S-Nitrosoglutathione Reductase Deficiency Causes Aberrant Placental S-Nitrosylation and Preeclampsia

Shathiyah Kulandavelu, Raul A. Dulce, Christopher I. Murray, Michael A. Bellio, Julia Fritsch, Rosemeire Kanashiro-Takeuchi, Himanshu Arora, Ellena Paulino, Daniel Soetkamp, Wayne Balkan, Jenny E. Van Eyk, Joshua M. Hare

Research output: Contribution to journalArticlepeer-review


BACKGROUND: Preeclampsia, a leading cause of maternal and fetal mortality and morbidity, is characterized by an increase in S-nitrosylated proteins and reactive oxygen species, suggesting a pathophysiologic role for dysregulation in nitrosylation and nitrosative stress. METHODS AND RESULTS: Here, we show that mice lacking S-nitrosoglutathione reductase (GSNOR−⁄−), a denitrosylase regulating protein S-nitrosylation, exhibit a preeclampsia phenotype, including hypertension, proteinuria, renal pathology, cardiac concentric hypertrophy, decreased placental vascularization, and fetal growth retardation. Reactive oxygen species, NO, and peroxynitrite levels are elevated. Importantly, mass spectrometry reveals elevated placental S-nitrosylated amino acid residues in GSNOR−⁄− mice. Ascorbate reverses the phenotype except for fetal weight, reduces the difference in the S-nitrosoproteome, and identifies a unique set of S-nitrosylated proteins in GSNOR−⁄− mice. Importantly, human preeclamptic placentas exhibit decreased GSNOR activity and increased nitrosative stress. CONCLUSIONS: Therefore, deficiency of GSNOR creates dysregulation of placental S-nitrosylation and preeclampsia in mice, which can be rescued by ascorbate. Coupled with similar findings in human placentas, these findings offer valuable insights and therapeutic implications for preeclampsia.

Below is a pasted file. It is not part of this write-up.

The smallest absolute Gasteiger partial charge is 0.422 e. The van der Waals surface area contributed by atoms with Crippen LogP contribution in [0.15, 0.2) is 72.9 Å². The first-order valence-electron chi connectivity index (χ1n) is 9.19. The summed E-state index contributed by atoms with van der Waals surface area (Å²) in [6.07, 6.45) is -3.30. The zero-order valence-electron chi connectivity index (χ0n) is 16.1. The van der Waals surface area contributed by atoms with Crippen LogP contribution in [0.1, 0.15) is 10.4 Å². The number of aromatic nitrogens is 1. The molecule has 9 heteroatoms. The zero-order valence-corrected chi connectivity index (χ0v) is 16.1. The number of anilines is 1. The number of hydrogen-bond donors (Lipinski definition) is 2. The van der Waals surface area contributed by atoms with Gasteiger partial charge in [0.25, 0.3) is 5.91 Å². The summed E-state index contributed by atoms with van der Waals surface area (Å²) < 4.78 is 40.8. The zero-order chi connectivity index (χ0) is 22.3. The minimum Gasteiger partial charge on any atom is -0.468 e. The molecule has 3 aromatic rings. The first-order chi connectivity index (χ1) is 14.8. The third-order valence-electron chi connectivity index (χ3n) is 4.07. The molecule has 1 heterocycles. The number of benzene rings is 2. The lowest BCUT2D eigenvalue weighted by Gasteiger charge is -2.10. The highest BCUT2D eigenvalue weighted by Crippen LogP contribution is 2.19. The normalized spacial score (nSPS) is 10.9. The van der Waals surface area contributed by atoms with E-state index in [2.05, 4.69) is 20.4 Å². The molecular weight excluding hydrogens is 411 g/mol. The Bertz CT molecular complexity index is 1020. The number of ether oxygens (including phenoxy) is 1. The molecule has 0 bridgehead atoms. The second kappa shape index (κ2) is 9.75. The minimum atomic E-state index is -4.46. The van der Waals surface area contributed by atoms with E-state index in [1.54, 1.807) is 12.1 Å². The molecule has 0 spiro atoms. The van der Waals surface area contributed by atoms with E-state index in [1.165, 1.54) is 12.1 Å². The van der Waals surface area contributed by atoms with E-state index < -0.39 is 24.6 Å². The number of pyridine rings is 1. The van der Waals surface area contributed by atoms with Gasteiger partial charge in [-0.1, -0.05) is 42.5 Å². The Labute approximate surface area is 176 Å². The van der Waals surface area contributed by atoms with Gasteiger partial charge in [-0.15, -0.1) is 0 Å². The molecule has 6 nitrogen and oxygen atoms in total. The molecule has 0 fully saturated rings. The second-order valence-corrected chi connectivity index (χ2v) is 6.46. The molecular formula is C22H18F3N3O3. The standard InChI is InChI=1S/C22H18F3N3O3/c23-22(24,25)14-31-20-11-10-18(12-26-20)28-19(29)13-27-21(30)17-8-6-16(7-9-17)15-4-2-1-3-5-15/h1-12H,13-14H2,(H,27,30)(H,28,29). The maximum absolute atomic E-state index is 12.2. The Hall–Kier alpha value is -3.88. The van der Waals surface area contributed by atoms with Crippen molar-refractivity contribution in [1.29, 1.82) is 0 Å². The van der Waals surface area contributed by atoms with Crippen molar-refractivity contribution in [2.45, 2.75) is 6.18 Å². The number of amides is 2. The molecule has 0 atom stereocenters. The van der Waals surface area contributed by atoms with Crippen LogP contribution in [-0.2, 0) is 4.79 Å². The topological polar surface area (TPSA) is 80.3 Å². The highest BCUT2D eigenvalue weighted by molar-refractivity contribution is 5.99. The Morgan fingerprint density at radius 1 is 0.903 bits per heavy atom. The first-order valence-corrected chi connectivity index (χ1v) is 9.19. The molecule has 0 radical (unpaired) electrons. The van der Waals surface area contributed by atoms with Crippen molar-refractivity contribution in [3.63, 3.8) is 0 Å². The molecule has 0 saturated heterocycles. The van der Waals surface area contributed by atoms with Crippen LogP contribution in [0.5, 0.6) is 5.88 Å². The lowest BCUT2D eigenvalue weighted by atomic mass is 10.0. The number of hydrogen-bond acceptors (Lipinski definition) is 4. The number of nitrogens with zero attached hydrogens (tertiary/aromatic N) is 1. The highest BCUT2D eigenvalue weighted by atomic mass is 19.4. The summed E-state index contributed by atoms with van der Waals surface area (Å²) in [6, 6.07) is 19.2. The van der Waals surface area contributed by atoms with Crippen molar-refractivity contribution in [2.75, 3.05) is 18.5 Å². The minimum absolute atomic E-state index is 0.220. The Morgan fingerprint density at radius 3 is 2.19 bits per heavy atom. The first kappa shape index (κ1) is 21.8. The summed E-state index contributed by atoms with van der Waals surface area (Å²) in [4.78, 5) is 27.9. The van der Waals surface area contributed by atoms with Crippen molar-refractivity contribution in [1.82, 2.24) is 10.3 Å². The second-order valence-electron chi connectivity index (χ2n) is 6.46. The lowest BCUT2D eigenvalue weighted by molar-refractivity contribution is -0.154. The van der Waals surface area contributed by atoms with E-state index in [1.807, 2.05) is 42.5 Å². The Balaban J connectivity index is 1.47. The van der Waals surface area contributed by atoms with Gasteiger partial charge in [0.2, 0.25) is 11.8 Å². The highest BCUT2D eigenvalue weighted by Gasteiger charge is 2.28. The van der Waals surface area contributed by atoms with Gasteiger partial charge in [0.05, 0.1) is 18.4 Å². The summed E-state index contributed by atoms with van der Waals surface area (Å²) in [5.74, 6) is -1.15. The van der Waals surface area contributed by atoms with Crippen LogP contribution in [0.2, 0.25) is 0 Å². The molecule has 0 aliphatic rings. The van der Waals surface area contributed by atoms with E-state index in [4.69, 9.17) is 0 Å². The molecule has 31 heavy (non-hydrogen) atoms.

Original languageEnglish (US)
Article numbere024008
JournalJournal of the American Heart Association
Issue number5
StatePublished - Mar 1 2022


  • NO
  • S-nitrosylation
  • mouse model
  • preeclampsia
  • pregnancy

ASJC Scopus subject areas

  • Cardiology and Cardiovascular Medicine


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